Pitching for business funding
Seeking business funding is a major step but you needn’t be daunted. Here’s how to help lenders and investors understand your business and decide whether to take the risk with you.
What to demonstrate in your pitch
Whether you’re approaching a bank for a loan or trying to convince someone to invest in your business, there are some basics to get down.
On the one hand, you want to sell the dream. But you also need to demonstrate that you’re sensible and cool-headed. It’s a balancing act. Get advice from other business owners and an accountant or bookkeeper – they frequently prepare finance applications and know what works.
1. Show you have a plan
There are dozens of approaches to writing a business plan (we cover two in our guide on how to start a business). But the most important things to communicate to a financier are:
the opportunity – explain the need you’re fulfilling and estimate the size of the market
market analysis – present some research that proves the opportunity is real
how you’ll resource the business – identify the skills you'll need versus the skills you already have
your business model – demonstrate how you’ll turn the opportunity into money
financial forecasts and budgets – show when you’ll be profitable
It’s also important to talk about the long-term future, and your role in it. Are you staying in the business for the long haul? Or do you want to grow it and sell it on? There’s no right or wrong answer – but investors and lenders will want to know your intentions.
2. Share detailed financials
Show financiers you’ve thought of everything – the good, the bad and the ugly:
Your budget needs to be thorough and should include allowances for unexpected costs (contingencies) so they can see you’re well prepared.
Be specific about how you plan to spend the funding.
Show your workings on high-cost items. Is there a cheaper alternative and, if so, why didn’t you go with it?
Don’t be too ambitious with your sales forecasts. Include a best and worst-case scenario but base your budget somewhere in the middle.
If the business has assets (or owes money), create a balance sheet. Lenders and investors want to see what value already exists, and if you’ve put your own money into it.
Show how and when your business is going to be profitable.
- Give details of how much you intend to take from the business as a salary or wage, and if you’ve got another source of funds in reserve.
Show how they’ll make money with you
You need to show the financiers what’s in it for them:
Show lenders how repayments fit in your budget (and don’t forget to account for interest).
Show investors when they can expect dividends (or an increased share price).
Buying a business?
If the funds are for buying a business, then you should also provide:
two years of the business’s profit and loss statements
sale and purchase agreement
turnover warranty – a statement of the business’s guaranteed turnover during a defined period
any restraints of trade which prevent the previous owner setting up in competition or contacting customers for a period of time
Expanding a business?
If the funds are to help you expand a business, then you should also provide:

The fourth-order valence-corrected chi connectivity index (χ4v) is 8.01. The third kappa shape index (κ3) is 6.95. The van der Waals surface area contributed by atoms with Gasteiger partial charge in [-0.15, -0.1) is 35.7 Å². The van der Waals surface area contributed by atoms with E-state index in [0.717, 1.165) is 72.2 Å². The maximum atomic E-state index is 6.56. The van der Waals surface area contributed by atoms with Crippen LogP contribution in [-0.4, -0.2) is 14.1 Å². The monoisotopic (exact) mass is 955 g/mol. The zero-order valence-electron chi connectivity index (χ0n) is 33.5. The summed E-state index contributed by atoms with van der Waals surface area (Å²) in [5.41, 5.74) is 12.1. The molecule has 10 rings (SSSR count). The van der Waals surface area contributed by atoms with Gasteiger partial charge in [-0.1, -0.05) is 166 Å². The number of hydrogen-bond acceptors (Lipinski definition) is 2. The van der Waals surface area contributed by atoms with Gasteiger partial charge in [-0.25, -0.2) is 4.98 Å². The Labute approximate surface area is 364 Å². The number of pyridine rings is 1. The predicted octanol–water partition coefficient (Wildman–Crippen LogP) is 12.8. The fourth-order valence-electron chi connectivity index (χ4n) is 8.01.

two years of profit and loss statements
tax returns for the same period
an explanation of how the funds will make the business more profitable
3. Convince them you know your stuff
You need to show you understand the industry you’re entering. That goes without saying. But you must also give lenders and investors confidence that you understand the financial side of your proposal. It helps to know some (or all) of these numbers off the top of your head:
Revenue – the money you’ll generate from sales of your product or service over a specific period (normally a year)
Costs, which come in two main varieties:
Direct costs – costs that go up the more sales you make (includes things like inventory).
Indirect costs – costs that stay the same no matter how busy you are (includes things like rent and staff).
Gross profit – the amount of money your business will make from sales after deducting the cost of goods or services sold (and before you pay operating costs, payroll, tax and overheads)
Net profit – the total amount of profit your business will make after deducting all costs (including direct costs, operating costs, payroll, tax and overheads)
Margin – the difference between your product or service's selling price and the cost of production
Value of security – the value of the assets you’ll use to secure the lending
Credit score – an external rating of how good you are at paying your bills and debts
Repayments or payback on the finance you’re seeking – what repayments you’ll make and when, or what dividends you hope to pay out to investors and how much you’ll grow the value of the company and their shares
4. Get them excited
Don’t forget to show them your product or service! If it’s not created yet, show them a mockup. Make a video, take photos, show screenshots. Lenders and investors want to see something tangible. Don’t leave it all to their imagination.
Show your belief in the idea when you pitch it, but don’t lose sight of reality. While it’s great to be excited about the financial potential of your business, you need to assure your audience that you understand the risks and threats. It’ll be even better if you have strategies for addressing them. And if there’s anything you don’t know, be upfront about that too.
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8. Pitching for business funding
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